June 3, 2018

The improvement of the healthcare access and quality

Measuring performance on the Healthcare Access and Quality Index for 195 countries and territories and selected subnational locations: a systematic analysis from the Global Burden of Disease Study 2016

While the global consensus on universal health care is a fact, healthcare access is really diverse. Among countries you can check the differences in the new article that has appeared in Lancet.
From 1990 to 2016, 186 of 195 countries and territories significantly increased their HAQ Index score, with several middle-SDI countries, including China, the Maldives, Equatorial Guinea, Peru, and Thailand achieving among the most pronounced gains. 
 In 2016, HAQ Index performance spanned from a high of 97·1 (95% UI 95·8–98·1) in Iceland, followed by 96·6 (94·9–97·9) in Norway and 96·1 (94·5–97·3) in the Netherlands, to values as low as 18·6 (13·1–24·4) in the Central African Republic, 19·0 (14·3–23·7) in Somalia, and 23·4 (20·2–26·8) in Guinea-Bissau. The pace of progress achieved between 1990 and 2016 varied, with markedly faster improvements occurring between 2000 and 2016 for many countries in sub-Saharan Africa and southeast Asia, whereas several countries in Latin America and elsewhere saw progress stagnate after experiencing considerable advances in the HAQ Index between 1990 and 2000. Striking subnational disparities emerged in personal health-care access and quality, with China and India having particularly large gaps between locations with the highest and lowest scores in 2016. In China, performance ranged from 91·5 (89·1–93·6) in Beijing to 48·0 (43·4–53·2) in Tibet (a 43·5-point difference), while India saw a 30·8-point disparity, from 64·8 (59·6–68·8) in Goa to 34·0 (30·3–38·1) in Assam.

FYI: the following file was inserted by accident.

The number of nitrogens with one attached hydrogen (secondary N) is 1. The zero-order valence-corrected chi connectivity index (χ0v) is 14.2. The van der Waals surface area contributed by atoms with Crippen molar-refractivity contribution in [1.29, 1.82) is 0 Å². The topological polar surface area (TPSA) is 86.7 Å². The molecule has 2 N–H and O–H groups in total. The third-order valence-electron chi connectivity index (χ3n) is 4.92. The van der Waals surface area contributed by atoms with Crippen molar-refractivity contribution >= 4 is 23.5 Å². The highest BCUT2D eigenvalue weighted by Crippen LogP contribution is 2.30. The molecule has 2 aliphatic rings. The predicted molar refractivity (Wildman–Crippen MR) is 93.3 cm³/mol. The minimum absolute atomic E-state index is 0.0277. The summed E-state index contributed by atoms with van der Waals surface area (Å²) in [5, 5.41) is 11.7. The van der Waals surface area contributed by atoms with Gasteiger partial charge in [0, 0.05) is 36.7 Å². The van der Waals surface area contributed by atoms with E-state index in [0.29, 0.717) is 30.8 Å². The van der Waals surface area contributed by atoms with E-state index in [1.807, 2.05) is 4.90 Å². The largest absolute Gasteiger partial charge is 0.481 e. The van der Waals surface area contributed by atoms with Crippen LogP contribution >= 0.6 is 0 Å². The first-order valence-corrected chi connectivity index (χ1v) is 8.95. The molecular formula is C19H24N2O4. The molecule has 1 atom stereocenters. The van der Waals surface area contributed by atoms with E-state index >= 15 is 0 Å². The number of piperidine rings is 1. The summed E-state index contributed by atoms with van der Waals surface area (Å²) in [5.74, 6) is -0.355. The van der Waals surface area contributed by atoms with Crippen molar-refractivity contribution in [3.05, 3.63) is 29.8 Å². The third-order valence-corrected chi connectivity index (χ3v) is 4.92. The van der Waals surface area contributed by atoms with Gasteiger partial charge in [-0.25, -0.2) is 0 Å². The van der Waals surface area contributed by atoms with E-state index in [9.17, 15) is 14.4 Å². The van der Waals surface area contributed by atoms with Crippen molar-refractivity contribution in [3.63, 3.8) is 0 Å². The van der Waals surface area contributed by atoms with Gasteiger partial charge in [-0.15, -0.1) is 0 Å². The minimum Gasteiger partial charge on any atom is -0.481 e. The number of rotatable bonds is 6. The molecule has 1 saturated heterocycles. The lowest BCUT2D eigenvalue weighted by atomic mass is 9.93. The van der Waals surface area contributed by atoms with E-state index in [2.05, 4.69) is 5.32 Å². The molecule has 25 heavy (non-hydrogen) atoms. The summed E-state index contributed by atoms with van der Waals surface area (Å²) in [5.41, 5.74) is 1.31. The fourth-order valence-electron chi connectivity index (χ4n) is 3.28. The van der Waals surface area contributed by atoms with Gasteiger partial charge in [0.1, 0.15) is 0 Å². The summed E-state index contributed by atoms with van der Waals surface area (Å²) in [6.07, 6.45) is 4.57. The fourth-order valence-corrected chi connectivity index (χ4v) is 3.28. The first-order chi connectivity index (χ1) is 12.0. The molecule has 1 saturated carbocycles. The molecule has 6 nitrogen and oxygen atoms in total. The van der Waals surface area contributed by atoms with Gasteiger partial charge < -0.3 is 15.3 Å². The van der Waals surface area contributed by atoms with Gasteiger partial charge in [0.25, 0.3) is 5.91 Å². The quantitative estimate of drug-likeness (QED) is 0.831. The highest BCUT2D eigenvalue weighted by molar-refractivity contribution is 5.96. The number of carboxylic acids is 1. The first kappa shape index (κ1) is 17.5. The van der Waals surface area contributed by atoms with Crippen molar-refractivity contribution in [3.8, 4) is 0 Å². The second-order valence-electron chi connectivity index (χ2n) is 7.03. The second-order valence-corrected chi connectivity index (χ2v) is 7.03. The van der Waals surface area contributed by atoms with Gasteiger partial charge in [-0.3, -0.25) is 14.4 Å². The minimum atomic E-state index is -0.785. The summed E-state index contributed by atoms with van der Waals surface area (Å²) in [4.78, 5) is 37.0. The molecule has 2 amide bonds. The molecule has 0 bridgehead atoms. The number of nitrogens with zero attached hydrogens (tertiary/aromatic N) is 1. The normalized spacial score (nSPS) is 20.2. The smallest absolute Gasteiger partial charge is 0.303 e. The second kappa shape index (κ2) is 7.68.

The measurement has been done with 32 causes from which death should not occur in the presence of effective care to approximate personal health-care access and quality by location and over time. This means that death registries should be available and reliable, and we know that there is no standard practice across countries. Anyway, the message is clear, most of the world is improving access to better healthcare and this is good news.

Aminata’ (2013) by Omar Victor Diop